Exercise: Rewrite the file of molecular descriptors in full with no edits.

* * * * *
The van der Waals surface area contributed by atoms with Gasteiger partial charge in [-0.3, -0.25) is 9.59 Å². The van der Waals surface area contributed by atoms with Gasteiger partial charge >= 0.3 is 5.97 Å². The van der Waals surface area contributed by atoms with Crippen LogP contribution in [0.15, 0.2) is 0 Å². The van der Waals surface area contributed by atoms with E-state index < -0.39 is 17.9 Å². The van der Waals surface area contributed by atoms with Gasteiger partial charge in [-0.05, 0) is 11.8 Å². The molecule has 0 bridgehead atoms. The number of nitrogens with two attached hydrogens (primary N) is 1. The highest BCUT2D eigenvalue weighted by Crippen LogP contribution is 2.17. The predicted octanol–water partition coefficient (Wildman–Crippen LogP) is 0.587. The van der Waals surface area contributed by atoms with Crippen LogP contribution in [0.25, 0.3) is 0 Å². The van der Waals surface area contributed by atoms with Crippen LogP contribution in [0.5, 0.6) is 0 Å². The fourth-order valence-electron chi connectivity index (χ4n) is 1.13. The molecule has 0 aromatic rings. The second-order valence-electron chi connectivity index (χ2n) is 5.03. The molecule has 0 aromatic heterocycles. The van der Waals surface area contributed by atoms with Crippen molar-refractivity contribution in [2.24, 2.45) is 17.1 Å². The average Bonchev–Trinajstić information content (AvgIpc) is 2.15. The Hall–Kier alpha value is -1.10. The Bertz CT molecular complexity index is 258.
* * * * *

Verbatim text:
The van der Waals surface area contributed by atoms with Gasteiger partial charge in [-0.3, -0.25) is 9.59 Å². The van der Waals surface area contributed by atoms with Gasteiger partial charge >= 0.3 is 5.97 Å². The van der Waals surface area contributed by atoms with Crippen LogP contribution in [0.15, 0.2) is 0 Å². The van der Waals surface area contributed by atoms with E-state index < -0.39 is 17.9 Å². The van der Waals surface area contributed by atoms with Gasteiger partial charge in [-0.05, 0) is 11.8 Å². The molecule has 0 bridgehead atoms. The number of nitrogens with two attached hydrogens (primary N) is 1. The highest BCUT2D eigenvalue weighted by Crippen LogP contribution is 2.17. The predicted octanol–water partition coefficient (Wildman–Crippen LogP) is 0.587. The van der Waals surface area contributed by atoms with Crippen LogP contribution in [0.25, 0.3) is 0 Å². The van der Waals surface area contributed by atoms with Crippen LogP contribution in [0.5, 0.6) is 0 Å². The fourth-order valence-electron chi connectivity index (χ4n) is 1.13. The molecule has 0 aromatic rings. The second-order valence-electron chi connectivity index (χ2n) is 5.03. The molecule has 0 aromatic heterocycles. The van der Waals surface area contributed by atoms with Crippen molar-refractivity contribution in [2.24, 2.45) is 17.1 Å². The average Bonchev–Trinajstić information content (AvgIpc) is 2.15. The Hall–Kier alpha value is -1.10. The Bertz CT molecular complexity index is 258.